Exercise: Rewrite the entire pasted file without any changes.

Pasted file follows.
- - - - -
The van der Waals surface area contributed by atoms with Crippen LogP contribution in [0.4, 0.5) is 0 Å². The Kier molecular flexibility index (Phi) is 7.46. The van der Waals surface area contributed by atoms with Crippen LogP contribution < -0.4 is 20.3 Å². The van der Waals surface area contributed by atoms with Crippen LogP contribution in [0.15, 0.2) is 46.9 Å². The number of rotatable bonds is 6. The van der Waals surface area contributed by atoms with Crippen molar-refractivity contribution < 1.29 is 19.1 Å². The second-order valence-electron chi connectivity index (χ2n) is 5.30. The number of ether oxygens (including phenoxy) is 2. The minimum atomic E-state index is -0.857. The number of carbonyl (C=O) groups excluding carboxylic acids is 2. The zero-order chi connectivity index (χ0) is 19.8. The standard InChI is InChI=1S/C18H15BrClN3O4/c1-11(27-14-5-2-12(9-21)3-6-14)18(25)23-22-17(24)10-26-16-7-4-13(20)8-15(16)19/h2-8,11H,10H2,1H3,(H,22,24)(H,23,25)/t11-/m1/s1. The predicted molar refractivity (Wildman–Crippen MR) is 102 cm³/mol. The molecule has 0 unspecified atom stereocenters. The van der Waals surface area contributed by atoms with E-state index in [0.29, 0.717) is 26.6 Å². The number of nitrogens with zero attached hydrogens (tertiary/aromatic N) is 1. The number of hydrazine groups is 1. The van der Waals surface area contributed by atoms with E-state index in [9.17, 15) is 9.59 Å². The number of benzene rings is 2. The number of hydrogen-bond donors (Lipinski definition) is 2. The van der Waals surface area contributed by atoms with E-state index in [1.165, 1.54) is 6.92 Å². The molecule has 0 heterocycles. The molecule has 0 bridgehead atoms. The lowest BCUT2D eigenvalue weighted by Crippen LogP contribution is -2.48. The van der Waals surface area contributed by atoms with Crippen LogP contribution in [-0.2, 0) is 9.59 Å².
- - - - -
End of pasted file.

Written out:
The van der Waals surface area contributed by atoms with Crippen LogP contribution in [0.4, 0.5) is 0 Å². The Kier molecular flexibility index (Phi) is 7.46. The van der Waals surface area contributed by atoms with Crippen LogP contribution < -0.4 is 20.3 Å². The van der Waals surface area contributed by atoms with Crippen LogP contribution in [0.15, 0.2) is 46.9 Å². The number of rotatable bonds is 6. The van der Waals surface area contributed by atoms with Crippen molar-refractivity contribution < 1.29 is 19.1 Å². The second-order valence-electron chi connectivity index (χ2n) is 5.30. The number of ether oxygens (including phenoxy) is 2. The minimum atomic E-state index is -0.857. The number of carbonyl (C=O) groups excluding carboxylic acids is 2. The zero-order chi connectivity index (χ0) is 19.8. The standard InChI is InChI=1S/C18H15BrClN3O4/c1-11(27-14-5-2-12(9-21)3-6-14)18(25)23-22-17(24)10-26-16-7-4-13(20)8-15(16)19/h2-8,11H,10H2,1H3,(H,22,24)(H,23,25)/t11-/m1/s1. The predicted molar refractivity (Wildman–Crippen MR) is 102 cm³/mol. The molecule has 0 unspecified atom stereocenters. The van der Waals surface area contributed by atoms with E-state index in [0.29, 0.717) is 26.6 Å². The number of nitrogens with zero attached hydrogens (tertiary/aromatic N) is 1. The number of hydrazine groups is 1. The van der Waals surface area contributed by atoms with E-state index in [9.17, 15) is 9.59 Å². The number of benzene rings is 2. The number of hydrogen-bond donors (Lipinski definition) is 2. The van der Waals surface area contributed by atoms with E-state index in [1.165, 1.54) is 6.92 Å². The molecule has 0 heterocycles. The molecule has 0 bridgehead atoms. The lowest BCUT2D eigenvalue weighted by Crippen LogP contribution is -2.48. The van der Waals surface area contributed by atoms with Crippen LogP contribution in [-0.2, 0) is 9.59 Å².